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Weekend Wine: Cave Spring Cellars

An interview with a winemaker
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In 1986, the Pennachetti family partnered with long-time friend, Angelo Pavan, to establish Cave Spring Cellars in the village of Jordan below the Niagara escarpment.

From the beginning, Len, the President, and Angelo, the winemaker, along with Len’s brother Tom, the Vice President of Marketing and Sales, have followed a vision which has resulted in the consistent production of exemplary wines reminiscent of wines of excellence as they are crafted in Burgundy on one hand and in Germany’s Rhine and Mosel regions on the other.

The Cave Spring website documents the history and philosophy of this partnership, setting the background for us to understand the Pennachetti/Pavan goals.  As we read, we come to appreciate the wines even more when we taste them, recognizing that they are the solid achievement of what was in mind, really, from the outset.

One commitment that comes through clearly is their recognition of “place”, knowing what the locale can best provide, and recognizing too, which kinds of grapes will thrive and which ones would be better left for other regions.

I can’t help believing that a fundamental factor in shaping their thinking and approach was background. While they have pursued educations in wine-making, they all first pursued graduate studies in Philosophy, and, in Len’s case Italian Renaissance History.

Angelo, in fact, was working on his doctorate in philosophy when his interest in wine burgeoned to the point that his wife said, “Do you realize you have more books on wine than philosophy on your desk?”  A career shift followed.

Recently, I corresponded with Tom Pennachetti, wanting to get an update on how things were proceeding, and here is what I learned.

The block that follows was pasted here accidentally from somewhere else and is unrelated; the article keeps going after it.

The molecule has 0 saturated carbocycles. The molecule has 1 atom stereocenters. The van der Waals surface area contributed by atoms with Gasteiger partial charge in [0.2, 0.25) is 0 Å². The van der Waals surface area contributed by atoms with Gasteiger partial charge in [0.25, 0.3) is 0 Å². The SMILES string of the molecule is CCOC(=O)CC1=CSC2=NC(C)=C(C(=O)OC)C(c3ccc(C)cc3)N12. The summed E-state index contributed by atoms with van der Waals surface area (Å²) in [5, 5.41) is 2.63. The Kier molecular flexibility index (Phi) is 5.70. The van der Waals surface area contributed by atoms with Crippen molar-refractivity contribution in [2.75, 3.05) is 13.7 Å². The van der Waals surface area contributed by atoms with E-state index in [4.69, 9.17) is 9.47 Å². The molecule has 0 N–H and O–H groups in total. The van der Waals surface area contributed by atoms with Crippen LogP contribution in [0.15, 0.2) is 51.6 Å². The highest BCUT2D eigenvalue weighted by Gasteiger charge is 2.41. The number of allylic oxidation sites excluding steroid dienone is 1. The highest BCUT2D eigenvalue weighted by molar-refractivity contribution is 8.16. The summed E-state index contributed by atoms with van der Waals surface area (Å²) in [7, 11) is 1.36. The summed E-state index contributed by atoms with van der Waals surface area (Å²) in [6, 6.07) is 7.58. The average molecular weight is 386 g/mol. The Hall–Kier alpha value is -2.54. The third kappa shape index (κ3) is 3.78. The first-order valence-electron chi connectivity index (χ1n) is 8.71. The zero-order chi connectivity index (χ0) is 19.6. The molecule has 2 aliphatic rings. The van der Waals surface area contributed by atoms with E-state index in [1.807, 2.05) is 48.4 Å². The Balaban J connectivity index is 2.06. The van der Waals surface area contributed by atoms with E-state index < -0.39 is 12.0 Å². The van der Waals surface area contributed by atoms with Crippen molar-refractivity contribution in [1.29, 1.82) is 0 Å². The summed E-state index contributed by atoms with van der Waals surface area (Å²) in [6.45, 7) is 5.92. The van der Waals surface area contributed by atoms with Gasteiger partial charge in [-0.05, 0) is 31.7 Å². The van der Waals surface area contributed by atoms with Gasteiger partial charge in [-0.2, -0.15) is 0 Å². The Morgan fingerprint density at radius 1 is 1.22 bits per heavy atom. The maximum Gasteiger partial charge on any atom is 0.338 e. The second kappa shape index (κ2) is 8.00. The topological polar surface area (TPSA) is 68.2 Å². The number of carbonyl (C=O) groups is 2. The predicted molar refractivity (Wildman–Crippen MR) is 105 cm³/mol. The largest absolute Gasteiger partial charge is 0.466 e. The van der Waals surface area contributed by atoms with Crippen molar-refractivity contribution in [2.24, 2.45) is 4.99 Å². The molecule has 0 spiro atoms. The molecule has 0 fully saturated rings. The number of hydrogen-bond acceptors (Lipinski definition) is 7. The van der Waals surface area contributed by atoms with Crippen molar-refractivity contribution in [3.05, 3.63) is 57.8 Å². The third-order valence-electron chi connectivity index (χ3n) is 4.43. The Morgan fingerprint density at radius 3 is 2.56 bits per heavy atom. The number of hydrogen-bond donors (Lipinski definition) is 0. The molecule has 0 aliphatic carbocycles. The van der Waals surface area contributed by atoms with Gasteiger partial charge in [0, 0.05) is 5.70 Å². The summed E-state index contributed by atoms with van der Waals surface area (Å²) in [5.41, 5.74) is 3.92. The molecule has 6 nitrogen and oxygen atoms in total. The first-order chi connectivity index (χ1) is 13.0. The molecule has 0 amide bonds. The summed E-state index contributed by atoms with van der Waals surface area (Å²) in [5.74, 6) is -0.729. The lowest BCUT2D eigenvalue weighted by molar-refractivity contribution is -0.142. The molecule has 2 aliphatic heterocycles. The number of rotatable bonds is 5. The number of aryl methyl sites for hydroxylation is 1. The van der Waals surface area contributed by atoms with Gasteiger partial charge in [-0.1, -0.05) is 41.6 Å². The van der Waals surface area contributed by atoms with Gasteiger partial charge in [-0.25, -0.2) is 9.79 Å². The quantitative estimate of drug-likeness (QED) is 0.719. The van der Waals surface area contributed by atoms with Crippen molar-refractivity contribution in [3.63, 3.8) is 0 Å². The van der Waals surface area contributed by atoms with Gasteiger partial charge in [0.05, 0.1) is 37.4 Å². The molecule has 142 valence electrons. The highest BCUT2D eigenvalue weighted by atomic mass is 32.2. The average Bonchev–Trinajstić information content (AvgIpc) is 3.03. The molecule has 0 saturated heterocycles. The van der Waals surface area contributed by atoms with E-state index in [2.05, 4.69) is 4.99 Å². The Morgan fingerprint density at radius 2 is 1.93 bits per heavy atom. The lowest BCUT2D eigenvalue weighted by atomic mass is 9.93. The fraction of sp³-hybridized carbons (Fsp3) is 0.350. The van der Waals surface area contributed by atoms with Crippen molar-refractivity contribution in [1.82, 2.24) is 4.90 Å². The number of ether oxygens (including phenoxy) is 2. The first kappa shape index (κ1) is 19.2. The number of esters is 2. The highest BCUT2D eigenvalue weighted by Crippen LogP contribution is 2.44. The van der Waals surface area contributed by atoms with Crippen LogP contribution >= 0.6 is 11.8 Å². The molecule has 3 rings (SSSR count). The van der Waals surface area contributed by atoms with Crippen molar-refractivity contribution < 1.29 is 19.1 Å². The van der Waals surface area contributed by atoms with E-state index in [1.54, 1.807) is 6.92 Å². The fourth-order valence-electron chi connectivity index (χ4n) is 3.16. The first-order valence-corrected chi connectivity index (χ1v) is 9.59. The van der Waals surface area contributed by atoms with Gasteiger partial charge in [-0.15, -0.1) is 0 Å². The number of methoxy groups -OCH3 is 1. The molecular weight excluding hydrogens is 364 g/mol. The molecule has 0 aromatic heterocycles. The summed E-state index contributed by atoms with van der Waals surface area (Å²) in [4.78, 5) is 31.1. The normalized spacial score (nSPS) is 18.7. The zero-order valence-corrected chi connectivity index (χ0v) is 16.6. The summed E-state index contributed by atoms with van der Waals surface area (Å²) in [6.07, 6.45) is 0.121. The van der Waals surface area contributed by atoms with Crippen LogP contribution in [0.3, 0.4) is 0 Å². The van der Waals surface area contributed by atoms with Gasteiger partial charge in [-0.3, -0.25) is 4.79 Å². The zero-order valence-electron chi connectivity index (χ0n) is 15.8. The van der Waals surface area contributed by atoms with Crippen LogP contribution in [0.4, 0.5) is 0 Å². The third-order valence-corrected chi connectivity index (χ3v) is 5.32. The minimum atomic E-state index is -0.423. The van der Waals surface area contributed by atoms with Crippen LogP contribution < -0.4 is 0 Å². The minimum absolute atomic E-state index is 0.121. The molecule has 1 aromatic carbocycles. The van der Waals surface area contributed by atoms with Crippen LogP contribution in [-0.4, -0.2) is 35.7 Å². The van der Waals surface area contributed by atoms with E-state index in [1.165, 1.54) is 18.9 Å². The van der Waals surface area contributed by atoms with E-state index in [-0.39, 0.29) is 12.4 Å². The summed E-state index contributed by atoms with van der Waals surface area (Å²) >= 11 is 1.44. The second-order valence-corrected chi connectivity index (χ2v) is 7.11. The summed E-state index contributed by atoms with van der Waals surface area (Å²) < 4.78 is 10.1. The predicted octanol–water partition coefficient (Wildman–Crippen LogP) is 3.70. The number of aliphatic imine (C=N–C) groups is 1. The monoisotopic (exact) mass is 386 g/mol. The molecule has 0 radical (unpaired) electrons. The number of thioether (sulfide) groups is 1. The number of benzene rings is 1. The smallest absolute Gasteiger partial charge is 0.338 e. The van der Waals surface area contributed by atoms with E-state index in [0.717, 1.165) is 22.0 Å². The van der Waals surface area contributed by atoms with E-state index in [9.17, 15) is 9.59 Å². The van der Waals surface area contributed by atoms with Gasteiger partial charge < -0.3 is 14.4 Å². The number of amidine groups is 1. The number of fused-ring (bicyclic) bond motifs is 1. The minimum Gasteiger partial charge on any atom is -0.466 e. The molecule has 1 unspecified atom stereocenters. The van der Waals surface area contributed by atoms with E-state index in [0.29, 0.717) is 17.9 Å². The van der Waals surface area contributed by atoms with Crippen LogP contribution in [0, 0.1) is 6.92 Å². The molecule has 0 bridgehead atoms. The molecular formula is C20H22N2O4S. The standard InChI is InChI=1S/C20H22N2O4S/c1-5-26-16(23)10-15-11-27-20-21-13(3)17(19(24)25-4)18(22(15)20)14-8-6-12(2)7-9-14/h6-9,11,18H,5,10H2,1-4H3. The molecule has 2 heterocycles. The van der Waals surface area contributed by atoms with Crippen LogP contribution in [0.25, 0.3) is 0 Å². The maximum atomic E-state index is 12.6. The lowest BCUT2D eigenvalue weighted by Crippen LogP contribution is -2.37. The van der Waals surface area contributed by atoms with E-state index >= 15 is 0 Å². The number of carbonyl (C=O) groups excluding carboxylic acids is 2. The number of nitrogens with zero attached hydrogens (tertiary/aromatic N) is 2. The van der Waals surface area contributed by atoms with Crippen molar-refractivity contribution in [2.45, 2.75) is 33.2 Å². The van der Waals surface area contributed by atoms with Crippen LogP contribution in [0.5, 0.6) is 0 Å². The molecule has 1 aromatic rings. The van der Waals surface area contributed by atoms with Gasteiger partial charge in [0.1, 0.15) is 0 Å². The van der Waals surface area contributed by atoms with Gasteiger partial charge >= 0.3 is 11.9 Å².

Tom, I remember Angelo saying he only drinks Ontario wine and wines from Europe - does that still hold true? 

By and large, yes. Angelo drinks wines from comparable cool-climate regions in northern Europe, mainly. He’s a burgundy man, especially for reds. And, naturally, drinks a lot of Riesling, mainly from Germany and Austria.  He also likes his Tuscan wines, particularly Chianti Classico, as well as Valpolicella and whites from Friuli and Alto Adige.

How is this year's harvest - was it a good growing season? 

Outstanding. The spring was by and large normal, and the weather in May and June temperate and sunny with enough rain.  We did, however, have a severe drought between the third week of June and first week of August, the longest and possibly the worst in severity on record.

However, nicely paced and adequate rainfall returned starting about Aug. 10 through the first week of September, just in time to re-boot ripening very nicely.

The last three weeks of September brought a bit too much rain and very warm weather, which brought some rot and disease pressure, especially in Pinot. We were able to counter with some thinning and vineyard work, though, and the fruit survived fine.

Pinot was picked a bit sooner than we had hoped, but the quality is still excellent. We then picked Gamay and Pinot Gris (small quantity), both of which came in nicely. Riesling is almost all in now and is in great shape, if early.